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Pakistan 2 March 2004

Reporters Without Borders fears new upsurge of violence against press after bloody attack against Shiite in Quetta

Reporters Without Borders (Reporters sans frontières) is extremely concerned about the risk of violence spilling over against the press after a bomb and gunfire attack against Shiites faithful in south-western Quetta that left around 44 dead.

The international press freedom organisation called on the authorities to take all necessary steps to protect the threatened media and also urged the Pakistani press to resist all incitement to hatred among the religious communities.

Within two days, Shiite demonstrators have attacked the press club in Karachi and torched the offices of the daily Jang in Quetta. The demonstrators accused the privately-owned Geo TV which is part of the Jang, press group of having broadcast "insulting remarks" on 24 February.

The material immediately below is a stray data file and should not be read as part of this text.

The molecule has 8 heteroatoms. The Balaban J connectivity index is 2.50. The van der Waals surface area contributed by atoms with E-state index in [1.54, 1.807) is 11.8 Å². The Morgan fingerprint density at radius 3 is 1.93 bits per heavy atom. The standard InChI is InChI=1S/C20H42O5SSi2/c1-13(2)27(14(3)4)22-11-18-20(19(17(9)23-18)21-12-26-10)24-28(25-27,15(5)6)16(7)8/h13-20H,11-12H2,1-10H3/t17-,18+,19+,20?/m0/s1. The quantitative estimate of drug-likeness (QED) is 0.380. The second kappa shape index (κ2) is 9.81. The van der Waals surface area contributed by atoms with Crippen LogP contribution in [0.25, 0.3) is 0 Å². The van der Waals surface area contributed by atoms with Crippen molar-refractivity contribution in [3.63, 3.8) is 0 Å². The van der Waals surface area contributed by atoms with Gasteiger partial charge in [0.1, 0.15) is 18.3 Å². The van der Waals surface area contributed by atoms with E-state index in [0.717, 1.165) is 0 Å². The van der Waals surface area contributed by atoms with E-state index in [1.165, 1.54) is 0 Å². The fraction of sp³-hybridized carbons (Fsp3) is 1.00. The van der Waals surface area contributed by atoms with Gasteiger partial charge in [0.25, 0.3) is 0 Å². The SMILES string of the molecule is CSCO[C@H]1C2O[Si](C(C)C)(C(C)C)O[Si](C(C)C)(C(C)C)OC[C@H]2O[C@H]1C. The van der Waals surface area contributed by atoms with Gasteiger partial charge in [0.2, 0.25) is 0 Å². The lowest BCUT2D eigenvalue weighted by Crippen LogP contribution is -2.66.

The bomb and machine-gun attack against a procession to mark the Shia holy day of Ashura on 2 March left at least 44 dead. On the fringes of the scene of the attack, demonstrators torched cars and businesses, including the offices of the national daily Jang in Quetta. The authorities imposed a ceasefire in a bid to restore order.

A group of Shiite demonstrators ransacked a part of the press club in southern Karachi on 29 February. Several hundred people came to protest against Geo TV. This followed a broadcast at the end of February during which members of the Sunni religious community reportedly made insulting remarks towards the Shia community.

Some 20 demonstrators scaled the walls and broke windows at the press club. They also beat a watchman, who tried to stop them. He needed hospital treatment but his injuries were not life-threatening. The journalists inside the building took refuge in a room on the first floor while the demonstrators ransacked the premises. The demonstrators then made their way to the Geo TV studios but police blocked their way.

President of the Karachi Journalists’ Union, Mazhar Abbas, told Reporters Without Borders that the press had been deliberately targeted.




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